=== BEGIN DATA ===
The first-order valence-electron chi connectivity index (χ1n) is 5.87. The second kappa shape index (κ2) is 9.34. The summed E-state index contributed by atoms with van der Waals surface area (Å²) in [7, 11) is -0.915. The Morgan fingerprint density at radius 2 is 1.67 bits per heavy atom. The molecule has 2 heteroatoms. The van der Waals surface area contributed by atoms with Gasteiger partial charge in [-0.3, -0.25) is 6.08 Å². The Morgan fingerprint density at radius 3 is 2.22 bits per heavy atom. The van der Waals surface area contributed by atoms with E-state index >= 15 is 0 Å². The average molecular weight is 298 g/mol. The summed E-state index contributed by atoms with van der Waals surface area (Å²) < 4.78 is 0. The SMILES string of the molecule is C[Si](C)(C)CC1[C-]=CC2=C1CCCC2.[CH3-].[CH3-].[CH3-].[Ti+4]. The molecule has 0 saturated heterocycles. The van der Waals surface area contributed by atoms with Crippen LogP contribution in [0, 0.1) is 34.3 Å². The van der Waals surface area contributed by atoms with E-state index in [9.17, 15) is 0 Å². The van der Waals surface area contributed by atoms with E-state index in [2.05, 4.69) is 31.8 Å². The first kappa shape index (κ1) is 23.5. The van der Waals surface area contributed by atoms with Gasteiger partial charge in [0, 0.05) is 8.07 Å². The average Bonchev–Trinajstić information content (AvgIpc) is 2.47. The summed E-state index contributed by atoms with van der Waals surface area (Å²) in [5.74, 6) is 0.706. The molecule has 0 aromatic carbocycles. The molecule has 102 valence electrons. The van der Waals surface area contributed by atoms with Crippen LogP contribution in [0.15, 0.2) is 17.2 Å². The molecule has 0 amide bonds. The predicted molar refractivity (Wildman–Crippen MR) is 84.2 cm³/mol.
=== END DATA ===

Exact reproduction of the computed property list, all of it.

The first-order valence-electron chi connectivity index (χ1n) is 5.87. The second kappa shape index (κ2) is 9.34. The summed E-state index contributed by atoms with van der Waals surface area (Å²) in [7, 11) is -0.915. The Morgan fingerprint density at radius 2 is 1.67 bits per heavy atom. The molecule has 2 heteroatoms. The van der Waals surface area contributed by atoms with Gasteiger partial charge in [-0.3, -0.25) is 6.08 Å². The Morgan fingerprint density at radius 3 is 2.22 bits per heavy atom. The van der Waals surface area contributed by atoms with E-state index >= 15 is 0 Å². The average molecular weight is 298 g/mol. The summed E-state index contributed by atoms with van der Waals surface area (Å²) < 4.78 is 0. The SMILES string of the molecule is C[Si](C)(C)CC1[C-]=CC2=C1CCCC2.[CH3-].[CH3-].[CH3-].[Ti+4]. The molecule has 0 saturated heterocycles. The van der Waals surface area contributed by atoms with Crippen LogP contribution in [0, 0.1) is 34.3 Å². The van der Waals surface area contributed by atoms with E-state index in [9.17, 15) is 0 Å². The van der Waals surface area contributed by atoms with E-state index in [2.05, 4.69) is 31.8 Å². The first kappa shape index (κ1) is 23.5. The van der Waals surface area contributed by atoms with Gasteiger partial charge in [0, 0.05) is 8.07 Å². The average Bonchev–Trinajstić information content (AvgIpc) is 2.47. The summed E-state index contributed by atoms with van der Waals surface area (Å²) in [5.74, 6) is 0.706. The molecule has 0 aromatic carbocycles. The molecule has 102 valence electrons. The van der Waals surface area contributed by atoms with Crippen LogP contribution in [0.15, 0.2) is 17.2 Å². The molecule has 0 amide bonds. The predicted molar refractivity (Wildman–Crippen MR) is 84.2 cm³/mol.